Diversity, Equity, & Inclusion Doesn’t Mean What You Think It Means

Group of multicultural men and women going over notes from organizational training

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When Americans hear the term “DE&I,” they often think of initiatives like affirmative action, “wokeness,” and even discrimination against large swaths of the population. That’s completely inaccurate. 

Diversity, equity, and inclusion have become hot-button issues lately because corporations are ramping up their efforts (and spending) on inclusivity while politicians are weaponizing the core of what it stands for. 

Inclusivity, diversity, and equity should be the minimum, not the shiny new object. 

Diversity, equity, and inclusion (DEI) programs at large corporations in the United States aim to foster a more inclusive work environment that values and respects individuals from diverse backgrounds. Having different perspectives, experiences, and insights from your workforce is precisely what makes it profitable, forward-thinking, and innovative. Fearing that contribution from people who don’t look like you is like fearing air – it’s everywhere, you need it to survive, and even though it comes in different forms (a spring breeze isn’t the same as a hurricane, for example), doesn’t mean you should shy away from it. 

While specific programs can vary across organizations, here are some common components and initiatives found in DEI programs:

1.    Diversity Recruitment and Hiring: Companies implement strategies to attract diverse talent by actively sourcing candidates from underrepresented groups. They may partner with organizations, attend job fairs focused on diversity, or use targeted advertising campaigns to reach a broader range of candidates. Hiring managers that speak candidates' language, for example, gives prospective employees peace of mind knowing they work with people who appreciate their unique contribution. 

2.    Training and Education: DEI programs often include training sessions and workshops to raise awareness, educate employees about unconscious biases, and promote inclusive behaviors. These training programs may cover cultural competence, gender equality, disability awareness, and LGBTQ+ inclusion. Language and culture training that educates your workforce on interacting with people from different backgrounds should be standard upskilling for global corporations. 

3.    Employee Resource Groups (ERGs): ERGs are employee-led affinity groups that provide a platform for individuals with shared identities or interests to connect, support each other, and advocate for their communities within the organization. ERGs can focus on various aspects of diversity, such as ethnicity, gender, sexual orientation, disabilities, and more. Fostering cultural inclusivity through ERGs means giving a voice to underrepresented cultural groups needing more confidence to speak up at work.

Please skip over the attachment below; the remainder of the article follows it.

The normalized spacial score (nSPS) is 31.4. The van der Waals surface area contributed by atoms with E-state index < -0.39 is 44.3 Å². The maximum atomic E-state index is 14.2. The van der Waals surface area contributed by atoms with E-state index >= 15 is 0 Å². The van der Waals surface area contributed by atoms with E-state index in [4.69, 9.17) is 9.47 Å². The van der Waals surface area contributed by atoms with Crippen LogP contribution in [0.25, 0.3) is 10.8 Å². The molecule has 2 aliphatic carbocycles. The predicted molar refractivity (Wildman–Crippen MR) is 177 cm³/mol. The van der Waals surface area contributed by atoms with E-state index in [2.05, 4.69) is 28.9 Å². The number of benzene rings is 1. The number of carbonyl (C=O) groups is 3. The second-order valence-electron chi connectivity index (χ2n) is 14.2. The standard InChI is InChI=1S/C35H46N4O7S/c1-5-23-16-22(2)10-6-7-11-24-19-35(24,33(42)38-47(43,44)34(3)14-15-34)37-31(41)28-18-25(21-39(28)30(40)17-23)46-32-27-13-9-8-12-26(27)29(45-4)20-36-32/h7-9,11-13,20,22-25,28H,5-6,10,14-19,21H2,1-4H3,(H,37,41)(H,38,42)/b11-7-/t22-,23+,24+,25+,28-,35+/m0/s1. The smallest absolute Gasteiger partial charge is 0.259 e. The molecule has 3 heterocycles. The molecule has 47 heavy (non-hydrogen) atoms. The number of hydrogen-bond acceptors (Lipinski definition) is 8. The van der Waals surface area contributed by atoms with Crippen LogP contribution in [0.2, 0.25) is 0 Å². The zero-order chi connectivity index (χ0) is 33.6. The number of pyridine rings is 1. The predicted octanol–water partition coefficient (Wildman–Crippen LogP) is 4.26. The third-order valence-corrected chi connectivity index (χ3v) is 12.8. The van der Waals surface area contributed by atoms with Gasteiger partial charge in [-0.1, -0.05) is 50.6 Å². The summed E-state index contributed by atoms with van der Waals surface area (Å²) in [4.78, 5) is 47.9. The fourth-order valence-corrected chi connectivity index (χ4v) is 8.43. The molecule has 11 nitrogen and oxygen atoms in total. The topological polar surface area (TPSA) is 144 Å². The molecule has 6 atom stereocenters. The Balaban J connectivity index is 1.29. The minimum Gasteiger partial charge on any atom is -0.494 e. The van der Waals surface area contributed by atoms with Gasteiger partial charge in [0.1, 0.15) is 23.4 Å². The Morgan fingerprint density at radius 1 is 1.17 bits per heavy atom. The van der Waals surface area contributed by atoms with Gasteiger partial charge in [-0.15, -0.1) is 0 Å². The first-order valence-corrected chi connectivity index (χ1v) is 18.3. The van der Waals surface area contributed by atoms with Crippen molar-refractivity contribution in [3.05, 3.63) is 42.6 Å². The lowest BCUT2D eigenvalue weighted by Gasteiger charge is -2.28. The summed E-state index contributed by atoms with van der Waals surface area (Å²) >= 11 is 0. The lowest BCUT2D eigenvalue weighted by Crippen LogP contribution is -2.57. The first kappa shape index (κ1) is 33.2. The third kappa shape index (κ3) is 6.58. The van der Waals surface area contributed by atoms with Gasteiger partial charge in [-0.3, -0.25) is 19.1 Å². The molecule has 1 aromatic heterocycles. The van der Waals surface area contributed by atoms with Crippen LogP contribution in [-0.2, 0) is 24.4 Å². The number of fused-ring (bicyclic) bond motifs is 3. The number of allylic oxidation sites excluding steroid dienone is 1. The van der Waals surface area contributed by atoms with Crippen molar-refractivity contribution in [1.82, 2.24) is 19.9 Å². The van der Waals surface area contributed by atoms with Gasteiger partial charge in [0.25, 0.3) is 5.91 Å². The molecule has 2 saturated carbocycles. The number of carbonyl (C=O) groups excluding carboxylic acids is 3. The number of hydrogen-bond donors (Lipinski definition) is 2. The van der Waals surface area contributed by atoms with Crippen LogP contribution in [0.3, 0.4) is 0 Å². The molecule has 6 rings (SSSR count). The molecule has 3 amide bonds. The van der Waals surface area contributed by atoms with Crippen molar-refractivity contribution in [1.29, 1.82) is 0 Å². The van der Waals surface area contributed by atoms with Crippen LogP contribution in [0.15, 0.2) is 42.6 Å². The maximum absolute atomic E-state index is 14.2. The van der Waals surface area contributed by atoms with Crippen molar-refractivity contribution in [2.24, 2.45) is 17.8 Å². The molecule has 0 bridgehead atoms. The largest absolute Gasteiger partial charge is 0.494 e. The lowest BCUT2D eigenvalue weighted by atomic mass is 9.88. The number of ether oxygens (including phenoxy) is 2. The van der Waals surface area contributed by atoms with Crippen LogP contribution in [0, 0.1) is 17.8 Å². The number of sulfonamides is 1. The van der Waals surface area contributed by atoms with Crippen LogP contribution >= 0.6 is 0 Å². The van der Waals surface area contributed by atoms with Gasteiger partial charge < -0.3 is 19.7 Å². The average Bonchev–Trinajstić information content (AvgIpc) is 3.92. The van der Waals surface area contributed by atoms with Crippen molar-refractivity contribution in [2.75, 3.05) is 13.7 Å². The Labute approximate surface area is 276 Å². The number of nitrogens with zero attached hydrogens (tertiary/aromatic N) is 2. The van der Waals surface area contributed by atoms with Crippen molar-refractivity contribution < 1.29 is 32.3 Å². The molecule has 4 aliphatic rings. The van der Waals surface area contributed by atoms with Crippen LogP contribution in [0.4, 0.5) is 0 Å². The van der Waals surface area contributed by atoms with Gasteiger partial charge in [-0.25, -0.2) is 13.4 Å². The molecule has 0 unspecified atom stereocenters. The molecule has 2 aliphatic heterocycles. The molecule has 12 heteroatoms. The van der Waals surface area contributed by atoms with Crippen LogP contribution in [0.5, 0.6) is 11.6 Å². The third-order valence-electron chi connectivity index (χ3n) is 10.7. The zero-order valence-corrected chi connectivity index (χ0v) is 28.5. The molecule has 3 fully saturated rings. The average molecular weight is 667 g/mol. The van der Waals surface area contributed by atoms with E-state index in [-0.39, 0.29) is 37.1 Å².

4.    Policy Review and Implementation: Companies assess their policies and practices to identify and eliminate systemic barriers and biases that may hinder the progress of underrepresented groups. This can involve reviewing hiring practices, promotion criteria, and compensation structures and implementing policies that promote fairness and equality. For example, language and culture training tied to specific business outcomes should be part of every onboarding and training policy. 

5.    Employee Engagement and Surveys: Regular employee engagement surveys and feedback mechanisms allow employees to express their concerns, suggestions, and experiences related to diversity and inclusion in the workplace. These surveys help organizations measure progress, identify areas for improvement, and shape their DEI initiatives accordingly. If a hiring manager or business leader can’t speak to prospects or candidates, HR and the C-Suite should recognize the need for language training and implement lessons based on feedback from their workforce. 

6.    Supplier Diversity: Some corporations focus on increasing diversity and inclusion in their supply chains by actively seeking diverse-owned businesses and suppliers. They may establish supplier diversity programs to ensure that a fair share of their spending goes to companies owned by minorities, women, veterans, or other underrepresented groups. An immigrant founded Global LT, and we're currently minority-owned. We put our money where our mouth is. 

The key objective is to create a workplace culture that values and respects individuals from all backgrounds, fosters equality of opportunity, and promotes a sense of belonging for all employees. Employees who feel heard, seen, and appreciated are more likely to continue working in their current roles. Employees that think their organization doesn’t care about their cultural background, diversity, and how it relates to their day-to-day jobs risk losing revenue and profitability. 

If you’re interested in learning more about how Global LT can transform DE&I in your workplace – not in a scary way, not in a way that checks a box – in a way that empowers your workforce to feel engaged and connected, we’d love to show you how. Language training goes well beyond memorizing vocabulary and conjugating verbs. 

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